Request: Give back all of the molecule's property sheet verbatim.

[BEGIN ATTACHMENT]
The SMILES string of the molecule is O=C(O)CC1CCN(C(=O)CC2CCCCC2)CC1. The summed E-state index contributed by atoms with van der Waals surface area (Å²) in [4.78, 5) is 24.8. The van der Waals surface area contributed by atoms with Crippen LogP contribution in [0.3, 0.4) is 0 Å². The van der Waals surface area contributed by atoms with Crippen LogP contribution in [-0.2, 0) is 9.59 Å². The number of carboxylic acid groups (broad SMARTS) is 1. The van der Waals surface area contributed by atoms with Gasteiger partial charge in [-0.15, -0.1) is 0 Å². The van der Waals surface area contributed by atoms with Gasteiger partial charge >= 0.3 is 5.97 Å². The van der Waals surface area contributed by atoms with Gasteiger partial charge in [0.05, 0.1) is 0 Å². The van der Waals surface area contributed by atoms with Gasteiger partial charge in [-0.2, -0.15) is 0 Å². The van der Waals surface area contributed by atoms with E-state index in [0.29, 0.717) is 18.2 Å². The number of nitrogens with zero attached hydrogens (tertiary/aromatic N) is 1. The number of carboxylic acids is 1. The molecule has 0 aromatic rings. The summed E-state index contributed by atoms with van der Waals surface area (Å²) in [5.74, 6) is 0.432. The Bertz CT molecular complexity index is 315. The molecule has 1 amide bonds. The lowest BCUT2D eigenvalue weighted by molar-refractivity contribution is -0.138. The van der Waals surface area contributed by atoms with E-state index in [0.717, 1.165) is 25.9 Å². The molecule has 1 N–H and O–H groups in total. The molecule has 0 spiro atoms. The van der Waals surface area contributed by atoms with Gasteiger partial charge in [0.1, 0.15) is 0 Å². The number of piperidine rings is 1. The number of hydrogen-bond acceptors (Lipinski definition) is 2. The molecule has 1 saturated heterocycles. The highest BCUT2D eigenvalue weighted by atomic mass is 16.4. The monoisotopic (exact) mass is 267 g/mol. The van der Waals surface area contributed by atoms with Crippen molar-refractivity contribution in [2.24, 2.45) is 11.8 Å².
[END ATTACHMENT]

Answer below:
The SMILES string of the molecule is O=C(O)CC1CCN(C(=O)CC2CCCCC2)CC1. The summed E-state index contributed by atoms with van der Waals surface area (Å²) in [4.78, 5) is 24.8. The van der Waals surface area contributed by atoms with Crippen LogP contribution in [0.3, 0.4) is 0 Å². The van der Waals surface area contributed by atoms with Crippen LogP contribution in [-0.2, 0) is 9.59 Å². The number of carboxylic acid groups (broad SMARTS) is 1. The van der Waals surface area contributed by atoms with Gasteiger partial charge in [-0.15, -0.1) is 0 Å². The van der Waals surface area contributed by atoms with Gasteiger partial charge >= 0.3 is 5.97 Å². The van der Waals surface area contributed by atoms with Gasteiger partial charge in [0.05, 0.1) is 0 Å². The van der Waals surface area contributed by atoms with Gasteiger partial charge in [-0.2, -0.15) is 0 Å². The van der Waals surface area contributed by atoms with E-state index in [0.29, 0.717) is 18.2 Å². The number of nitrogens with zero attached hydrogens (tertiary/aromatic N) is 1. The number of carboxylic acids is 1. The molecule has 0 aromatic rings. The summed E-state index contributed by atoms with van der Waals surface area (Å²) in [5.74, 6) is 0.432. The Bertz CT molecular complexity index is 315. The molecule has 1 amide bonds. The lowest BCUT2D eigenvalue weighted by molar-refractivity contribution is -0.138. The van der Waals surface area contributed by atoms with E-state index in [0.717, 1.165) is 25.9 Å². The molecule has 1 N–H and O–H groups in total. The molecule has 0 spiro atoms. The van der Waals surface area contributed by atoms with Gasteiger partial charge in [0.1, 0.15) is 0 Å². The number of piperidine rings is 1. The number of hydrogen-bond acceptors (Lipinski definition) is 2. The molecule has 1 saturated heterocycles. The highest BCUT2D eigenvalue weighted by atomic mass is 16.4. The monoisotopic (exact) mass is 267 g/mol. The van der Waals surface area contributed by atoms with Crippen molar-refractivity contribution in [2.24, 2.45) is 11.8 Å².